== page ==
Denali National Park and Preserve Monitoring 13 Wildfires

For Immediate Release – July 27, 2015

Contact: Michelle Fidler – 907-644-3418 or Kathleen Kelly 907-683-9504

Denali National Park and Preserve Monitoring 13 Wildfires

DENALI PARK, Alaska: Fire managers are currently monitoring 13 lightning-ignited wildfires burning in remote areas of Denali National Park and Preserve. There are no threats to park structures or sensitive resources at this time. The Type 3 team that had been supporting all of the fires burning in Denali National Park and Preserve demobilized July 26. The Alaska Fire Service – Tanana Zone, the wildland fire protection agency for the area, is working closely with interagency managers from the National Park Service (NPS) to a monitor the fires periodically from the air as they take their natural course. Firefighters will take measures to protect life and property as necessary.

The Iron Fire #460 (4,148. 5 acres) started June 21.  The fire is located 13 miles southwest of Wonder Lake.  It is burning in black spruce. On July 17 a NPS helicopter monitored the fire by air and reported no visible activity.

The McLeod Fire #463 (452.1 acres) started June 21. The fire is located 11 miles southwest of Wonder Lake.  The fire is burning in black spruce. On July 17 a NPS helicopter monitored the fire by air and reported no visible activity.

The Foraker River Fire #474 (1,043.1 acres) started June 21. It is located approximately 28 miles southwest of Kantishna. The fire is burning in black spruce. On July 16 a NPS helicopter monitored the fire by air and reported no fire activity.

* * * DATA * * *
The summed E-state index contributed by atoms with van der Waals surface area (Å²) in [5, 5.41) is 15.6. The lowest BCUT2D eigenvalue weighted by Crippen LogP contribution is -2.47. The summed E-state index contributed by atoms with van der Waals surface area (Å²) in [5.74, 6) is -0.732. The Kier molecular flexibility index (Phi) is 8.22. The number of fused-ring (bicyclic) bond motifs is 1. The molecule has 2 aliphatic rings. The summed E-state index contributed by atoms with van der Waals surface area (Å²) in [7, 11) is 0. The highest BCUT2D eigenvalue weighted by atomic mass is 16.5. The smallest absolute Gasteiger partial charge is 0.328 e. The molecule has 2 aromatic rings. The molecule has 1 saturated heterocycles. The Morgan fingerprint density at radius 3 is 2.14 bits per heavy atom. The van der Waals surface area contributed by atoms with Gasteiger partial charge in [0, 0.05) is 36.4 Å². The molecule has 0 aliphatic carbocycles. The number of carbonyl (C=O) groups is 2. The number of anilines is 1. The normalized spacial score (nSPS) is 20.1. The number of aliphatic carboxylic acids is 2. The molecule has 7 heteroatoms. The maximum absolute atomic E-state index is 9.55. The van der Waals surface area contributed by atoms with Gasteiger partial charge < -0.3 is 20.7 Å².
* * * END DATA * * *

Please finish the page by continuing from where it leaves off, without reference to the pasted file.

The Bear Creek Fire #543 (5,774.7 acres) started June 21. It is located approximately 5 miles north of Kantishna. It is burning in black spruce. Fire managers flew over the fire on July 19, but were unable to assess fire activity due to limited visibility from smoke from other Minchumina fires. Fire managers previously reported no visible smoke when they monitored the fire by helicopter on July 17.

The Herron Fire #571 (903.8 acres) started June 23.  The fire is located 43 miles southwest of Kantishna near the headwaters of Highpower Creek and Herron River.  The fire is burning in black spruce, grass and brush. On July 16 a NPS helicopter monitored the fire by air and reported no visible activity.

The Carlson Lake Fire #635 (40,257.7 acres) started June 25. The fire is located 36 miles northwest of Kantishna and 2.6 miles east of Lake Minchumina. It is burning in black spruce. As of July 22 the fire was smoldering and creeping. Smokes were visible on the eastern perimeter.  The fire has received moderate rain.

The Bear Paw Fire #639 (29.7 acres) started June 25. The fire is located 15 miles northeast of Kantishna in the Kantishna Hills. The fire is burning in tundra and brush. As of July 6 the perimeter was 0% active.

The Castle Rock Fire #650 (323.0 acres) started June 24. The fire is located 36 miles west by southwest of Kantishna, 1.2 miles south of Castle Rocks.  It is burning in black spruce.  A NPS helicopter flew the fire on July 20. No fire activity was observed.

The Chilchukabena Fire #652 (361.3 acres) started June 25. The fire is located 21 miles northwest of Kantishna. The fire is burning in black spruce and tundra. As of July 9 the fire was 1% active with smoldering observed. There was one smoke on the perimeter.